Gas prices now average about $2.50 per gallon, and some economic experts argue that they are low enough that American consumers can now absorb an increase in gasoline taxes. Too many in Washington just can’t stand to let a chance to raise taxes pass by. Indeed, [mc_name name=’Rep. Nancy Pelosi (D-CA)’ chamber=’house’ mcid=’P000197′ ] was quoted last week as saying, “If there’s ever going to be a time to raise the gas tax, the time when gas is so low is the time to do it.”
The federal gasoline tax has been held at about 18.4 cents per gallon for the past two decades, and over that time the federal Highway Trust Fund (given what’s happened with Social Security, does anyone have any “trust” at all in anything that the feds refer to as a “trust fund?) has achieved a $100 billion shortfall.
Why? Experts cite more efficient automobiles as one reason. Much of the increased efficiency in American automobiles is mandated by federal CAFÉ standards, which add substantially to the cost of every vehicle that Americans buy. That means that the meddling of Washington results in an increase in the cost of the vehicles we buy, and is then used then to justify an increase in the taxes that we pay.
Taxes turn free-market economics on their ear. In a natural state, supply and demand provide for the most efficient way of allocating scarce resources. As the supply of a product increases, the price decreases, and as the supply of a product decreases, the price increases. With the perversion of a meddling and tax-crazy government, a decrease in demand necessitates an increase in the cost, even though many of the factors that led to the decrease in demand has already cost consumers dearly.
It seems that the reason that crude prices have dropped recently is also lost on our elected tax collectors. Why has the cost of crude decreased by 50% over the past few months? Is it because oil producers in the Middle East wanted to give us a break? Of course not. The reason prices have decreased is that supply has dramatically increased, in large measure through increased American and Canadian production in spite of Washington’s efforts to block it. It is the result of natural economic influences working in the free market. Furthermore, it is easily predictable that a reduction in the cost of gasoline will increase usage, and that will then increase the tax revenues that Washington collects from the gas pumps. If they do increase the gasoline tax by another 12 cents as some RINO’s in the Senate recommend, demand will be reduced again, and revenues will drop, leading to the never ending vicious cycle of reduced consumption and calls for increased taxation.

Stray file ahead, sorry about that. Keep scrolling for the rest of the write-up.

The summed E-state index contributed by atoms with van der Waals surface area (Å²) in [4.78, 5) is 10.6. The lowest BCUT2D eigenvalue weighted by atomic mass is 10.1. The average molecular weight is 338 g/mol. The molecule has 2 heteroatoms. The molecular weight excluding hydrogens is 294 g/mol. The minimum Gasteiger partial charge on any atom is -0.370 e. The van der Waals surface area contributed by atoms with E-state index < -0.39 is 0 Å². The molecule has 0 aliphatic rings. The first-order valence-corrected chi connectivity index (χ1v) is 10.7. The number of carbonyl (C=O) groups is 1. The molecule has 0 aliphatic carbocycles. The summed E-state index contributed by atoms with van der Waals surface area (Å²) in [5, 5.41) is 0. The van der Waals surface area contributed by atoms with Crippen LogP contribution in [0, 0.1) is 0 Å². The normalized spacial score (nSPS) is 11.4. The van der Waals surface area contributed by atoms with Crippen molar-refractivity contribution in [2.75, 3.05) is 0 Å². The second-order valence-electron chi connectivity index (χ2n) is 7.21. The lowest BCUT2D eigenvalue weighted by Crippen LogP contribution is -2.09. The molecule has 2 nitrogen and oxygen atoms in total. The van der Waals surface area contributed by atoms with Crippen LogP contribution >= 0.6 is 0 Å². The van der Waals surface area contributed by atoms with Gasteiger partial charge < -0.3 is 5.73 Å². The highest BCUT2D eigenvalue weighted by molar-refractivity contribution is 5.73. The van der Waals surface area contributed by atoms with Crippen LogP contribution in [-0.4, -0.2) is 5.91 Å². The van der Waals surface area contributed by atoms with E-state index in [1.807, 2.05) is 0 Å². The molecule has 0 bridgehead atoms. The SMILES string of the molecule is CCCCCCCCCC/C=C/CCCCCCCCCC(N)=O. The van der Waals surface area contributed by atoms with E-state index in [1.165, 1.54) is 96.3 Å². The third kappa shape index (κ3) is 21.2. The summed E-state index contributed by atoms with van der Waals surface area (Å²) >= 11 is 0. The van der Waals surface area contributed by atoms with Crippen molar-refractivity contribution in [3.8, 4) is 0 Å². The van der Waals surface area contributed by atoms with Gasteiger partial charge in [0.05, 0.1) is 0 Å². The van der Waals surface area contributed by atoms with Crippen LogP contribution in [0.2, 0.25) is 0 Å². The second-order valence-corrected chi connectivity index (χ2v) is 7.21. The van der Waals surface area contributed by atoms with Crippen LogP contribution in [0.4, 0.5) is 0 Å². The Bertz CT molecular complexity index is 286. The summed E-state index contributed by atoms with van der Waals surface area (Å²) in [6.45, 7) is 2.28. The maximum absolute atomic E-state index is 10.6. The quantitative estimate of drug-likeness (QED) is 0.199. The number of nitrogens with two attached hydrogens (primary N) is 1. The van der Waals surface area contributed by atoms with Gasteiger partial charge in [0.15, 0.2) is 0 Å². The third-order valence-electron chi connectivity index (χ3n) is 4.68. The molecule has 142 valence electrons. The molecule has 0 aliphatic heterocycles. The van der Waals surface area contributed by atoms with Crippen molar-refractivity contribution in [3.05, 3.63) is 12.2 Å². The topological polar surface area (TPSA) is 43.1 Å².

The best long-term solution would be to reduce the role of the federal government in highway infrastructure issues, and there is legislation (the Transportation Empowerment Act) that would return control of those issues to state and local governments. The last 50 years have shown conclusively that Washington is unworthy of our trust with anything it refers to as a “trust fund,” and that it will use the tax code to influence behavior, regardless of its effects on the economy. Washington has done enough restrain the economy and hamper employment opportunities, and we can only hope that the Republican congress will act like Republicans.